The fact that the cars arrived at his dealership so quickly at the end of November gives an indication of the clout that Yenko had with Chevrolet. Chevrolet even gave the cars their own special serial numbers. Yenko gave them their own name as well. He called them “Yenko Stingers”.
Yenko and his crew then proceeded to remanufacture these cars at his dealership, adding power upgrades to the engines, heavy duty suspension components, and improvements to the brakes and steering. They added aesthetic sail panels to all of the cars and functional aerodynamic panels to some of the cars. They also painted blue racing stripes on the white cars as required by the SCCA. The cars could be ordered with different degrees of modifications including Stage I (160 HP), Stage II (190 HP), Stage III (220 HP) and Stage IV (240 HP). In less than 30 days, the crew had finished the 100 cars, working long hours every day except Christmas. It was worth the effort. They beat the SCCA deadline, and they had a great car!
The Stingers were instantly competitive. In its very first race of the 1966 season, the Stinger finished one second behind the race-leading Triumph TR4. The combination of the light weight unibody construction, revised suspension design, and higher power engines made the Stingers formidable contestants on the track. Driver Jerry Thompson won a divisional SCCA championship in 1966 and in 1967 won the National Championship in D Production. Yenko gave Thompson the car to commemorate his winning season. The Stinger continued to compete effectively across the country. Additional, smaller batches of Stingers were built and sold to racers during the next two years, but Yenko’s attention had turned to other things – primarily the new Camaro.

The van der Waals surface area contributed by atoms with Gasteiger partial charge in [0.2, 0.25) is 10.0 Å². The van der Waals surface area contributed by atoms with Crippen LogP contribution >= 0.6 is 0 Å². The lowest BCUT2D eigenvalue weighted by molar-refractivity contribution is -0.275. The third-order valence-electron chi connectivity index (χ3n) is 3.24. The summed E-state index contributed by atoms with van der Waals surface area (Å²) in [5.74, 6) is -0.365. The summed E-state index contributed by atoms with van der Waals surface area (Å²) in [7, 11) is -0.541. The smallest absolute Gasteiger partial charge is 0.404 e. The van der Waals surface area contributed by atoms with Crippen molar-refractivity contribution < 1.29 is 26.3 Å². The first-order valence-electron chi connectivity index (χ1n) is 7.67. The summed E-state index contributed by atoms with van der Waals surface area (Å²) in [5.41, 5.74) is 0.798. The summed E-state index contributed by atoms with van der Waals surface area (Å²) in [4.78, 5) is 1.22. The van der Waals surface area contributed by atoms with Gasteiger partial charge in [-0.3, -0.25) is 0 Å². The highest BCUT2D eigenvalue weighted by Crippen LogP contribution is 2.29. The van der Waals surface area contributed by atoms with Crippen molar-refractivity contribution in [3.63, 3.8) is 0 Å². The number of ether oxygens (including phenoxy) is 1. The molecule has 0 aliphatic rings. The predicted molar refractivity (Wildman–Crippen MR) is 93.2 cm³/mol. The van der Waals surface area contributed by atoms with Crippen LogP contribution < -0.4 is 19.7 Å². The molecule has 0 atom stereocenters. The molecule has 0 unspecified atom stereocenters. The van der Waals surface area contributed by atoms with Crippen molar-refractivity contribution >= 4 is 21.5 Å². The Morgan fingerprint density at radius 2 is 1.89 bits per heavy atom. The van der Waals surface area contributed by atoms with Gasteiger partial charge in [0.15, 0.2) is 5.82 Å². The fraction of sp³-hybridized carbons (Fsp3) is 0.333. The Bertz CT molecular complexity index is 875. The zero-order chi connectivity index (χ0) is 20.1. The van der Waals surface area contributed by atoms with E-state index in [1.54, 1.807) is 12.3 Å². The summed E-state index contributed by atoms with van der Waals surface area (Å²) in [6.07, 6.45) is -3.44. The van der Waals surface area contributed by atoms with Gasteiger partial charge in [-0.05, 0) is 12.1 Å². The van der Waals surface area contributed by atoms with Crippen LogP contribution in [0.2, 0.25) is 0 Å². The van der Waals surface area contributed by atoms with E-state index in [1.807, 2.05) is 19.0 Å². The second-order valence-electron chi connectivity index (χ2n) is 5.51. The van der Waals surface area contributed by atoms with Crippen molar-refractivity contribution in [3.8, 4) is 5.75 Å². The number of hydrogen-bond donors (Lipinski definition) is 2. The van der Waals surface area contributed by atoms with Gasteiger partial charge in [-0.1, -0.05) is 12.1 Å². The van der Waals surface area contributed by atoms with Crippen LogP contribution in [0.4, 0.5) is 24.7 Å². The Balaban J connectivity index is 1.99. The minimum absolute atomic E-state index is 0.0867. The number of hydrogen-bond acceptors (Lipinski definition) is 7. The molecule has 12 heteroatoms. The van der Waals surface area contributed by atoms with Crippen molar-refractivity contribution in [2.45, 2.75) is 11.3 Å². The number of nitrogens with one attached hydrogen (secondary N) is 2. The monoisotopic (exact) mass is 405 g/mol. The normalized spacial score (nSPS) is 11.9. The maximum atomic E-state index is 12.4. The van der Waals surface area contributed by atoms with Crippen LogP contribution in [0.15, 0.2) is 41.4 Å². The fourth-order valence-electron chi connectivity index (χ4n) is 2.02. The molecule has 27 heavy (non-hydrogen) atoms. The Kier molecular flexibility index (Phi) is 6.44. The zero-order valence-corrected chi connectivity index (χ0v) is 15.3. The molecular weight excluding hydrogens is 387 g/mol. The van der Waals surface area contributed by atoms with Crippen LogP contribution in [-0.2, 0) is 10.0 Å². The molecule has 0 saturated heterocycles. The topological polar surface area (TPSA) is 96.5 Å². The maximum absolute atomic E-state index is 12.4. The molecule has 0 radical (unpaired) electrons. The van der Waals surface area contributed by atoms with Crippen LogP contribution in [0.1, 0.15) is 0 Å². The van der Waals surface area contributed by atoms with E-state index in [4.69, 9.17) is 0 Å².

How did Don Yenko manage to pull all this off? Not only was he successful at promoting and growing his dealership, his racing efforts created a performance halo around Chevrolet as a whole. He had proven Chevys could be champions, and the entire country took notice. This recognition enabled him to communicate directly with Chevrolet’s top brass, and that was to serve him well.
For example, in 1967 it was decided by Chevrolet to discontinue the 140 cubic inch Corvair engine altogether. This was the engine that was the basis of every Stinger powerplant, so Yenko asked Chevrolet to have the engine remain available as a COPO option for his use only. None other than Ed Cole himself, the President of General Motors, responded not only by making the engine available to Yenko but he also cut the price to help offset the cost of shipping Stingers to the west coast!
After 1966, Stinger production numbers declined dramatically making the Yenko Stinger one of the most collectible cars from the 60s. Fewer than 200 were ever built. Using the lessons learned on the Stinger program, Don Yenko went on to modify Chevelles, Camaros, and Novas into some of the fastest cars of their time and the most sought after collector cars of any era. You are indeed fortunate if you own one of these special machines!
Tragically, Don Yenko and his three passengers perished when he was landing his Cessna 210 near Charleston, WV in 1987. He was 59 years old.
For more detailed information about these special cars, visit www.copo.com.
William Hoffer, Director of Marketing, Grundy Insurance
To see a gathering of Stingers in full throat at Road America, click HERE. Tip of the hat to Dazed and Amused.